GK: The standard counter is that the “good lawyers” are the ones that only take the “easy” cases. There are a number of reasons why this is incorrect.

Firstly, the UK has a “cab rank” rule. A barrister has to take your case and can’t discriminate on the basis of risk. Secondly, our data shows specific detail of performance variability. We have an example on our site of a lawyer taking literally thousands of the same types of cases, with very similar facts and law, and getting results that range from 23% to 63%, where the only change in variable was the judge. There was a 40% spread from one judge to another – showing that the lawyer was a good performer before some judges, but poor before others. Most lawyers are paid by the hour, with little direct incentive to win a case. Until Premonition, no one kept track of win rates – not even lawyers themselves.

However, in non-UK jurisdictions some lawyers might cherry pick easy cases, when win rates are better known. Realistically, though, there will be drastically less work for lawyers outside the top 20 – so there will be little choice for many of these litigators than to take the case and do the best job they can with it. Since not everyone can be top 20, competition on factors like speed and price will come into play. The market will become transparent and efficient.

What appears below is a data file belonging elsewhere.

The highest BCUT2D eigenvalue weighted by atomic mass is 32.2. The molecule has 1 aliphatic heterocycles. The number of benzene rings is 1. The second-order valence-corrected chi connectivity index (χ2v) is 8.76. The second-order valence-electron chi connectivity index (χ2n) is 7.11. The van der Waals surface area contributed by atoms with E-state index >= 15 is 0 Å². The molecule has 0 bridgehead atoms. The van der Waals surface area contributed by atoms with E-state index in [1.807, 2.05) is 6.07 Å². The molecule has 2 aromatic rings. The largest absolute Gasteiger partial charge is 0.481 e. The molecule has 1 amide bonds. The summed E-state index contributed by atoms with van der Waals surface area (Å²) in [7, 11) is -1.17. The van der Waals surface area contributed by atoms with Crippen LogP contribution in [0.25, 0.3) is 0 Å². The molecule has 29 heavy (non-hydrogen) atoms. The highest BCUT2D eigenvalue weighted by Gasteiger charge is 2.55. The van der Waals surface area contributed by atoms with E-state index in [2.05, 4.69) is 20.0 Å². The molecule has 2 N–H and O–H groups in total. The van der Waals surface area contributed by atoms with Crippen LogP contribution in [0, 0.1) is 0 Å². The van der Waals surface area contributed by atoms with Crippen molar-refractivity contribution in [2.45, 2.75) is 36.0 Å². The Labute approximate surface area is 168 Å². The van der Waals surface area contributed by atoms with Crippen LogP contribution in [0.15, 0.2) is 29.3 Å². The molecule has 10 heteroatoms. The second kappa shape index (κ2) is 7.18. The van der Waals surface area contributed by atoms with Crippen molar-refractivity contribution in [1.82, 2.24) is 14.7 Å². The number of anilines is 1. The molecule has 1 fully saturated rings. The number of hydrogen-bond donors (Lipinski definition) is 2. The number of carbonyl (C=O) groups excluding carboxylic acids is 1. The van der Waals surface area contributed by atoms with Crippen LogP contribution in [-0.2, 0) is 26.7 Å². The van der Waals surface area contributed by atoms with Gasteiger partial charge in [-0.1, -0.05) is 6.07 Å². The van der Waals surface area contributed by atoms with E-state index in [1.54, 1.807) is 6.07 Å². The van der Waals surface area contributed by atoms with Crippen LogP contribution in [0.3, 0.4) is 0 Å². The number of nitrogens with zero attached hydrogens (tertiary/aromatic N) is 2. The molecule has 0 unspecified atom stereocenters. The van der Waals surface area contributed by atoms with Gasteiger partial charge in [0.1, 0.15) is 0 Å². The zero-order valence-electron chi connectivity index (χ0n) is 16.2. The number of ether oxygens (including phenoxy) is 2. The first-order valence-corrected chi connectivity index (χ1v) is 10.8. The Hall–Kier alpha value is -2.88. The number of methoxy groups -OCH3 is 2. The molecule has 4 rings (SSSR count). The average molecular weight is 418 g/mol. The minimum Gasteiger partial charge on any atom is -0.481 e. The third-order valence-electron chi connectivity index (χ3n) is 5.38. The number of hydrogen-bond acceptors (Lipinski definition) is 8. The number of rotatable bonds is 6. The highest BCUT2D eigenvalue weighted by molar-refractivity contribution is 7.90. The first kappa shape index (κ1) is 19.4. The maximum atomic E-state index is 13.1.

AL: Are some lawyers so bad, that you’d be better off doing it yourself?

GK: Self-representation only beats some lawyers appearing before some judges. The number varies widely.

AK: How does Premonition obtain its information?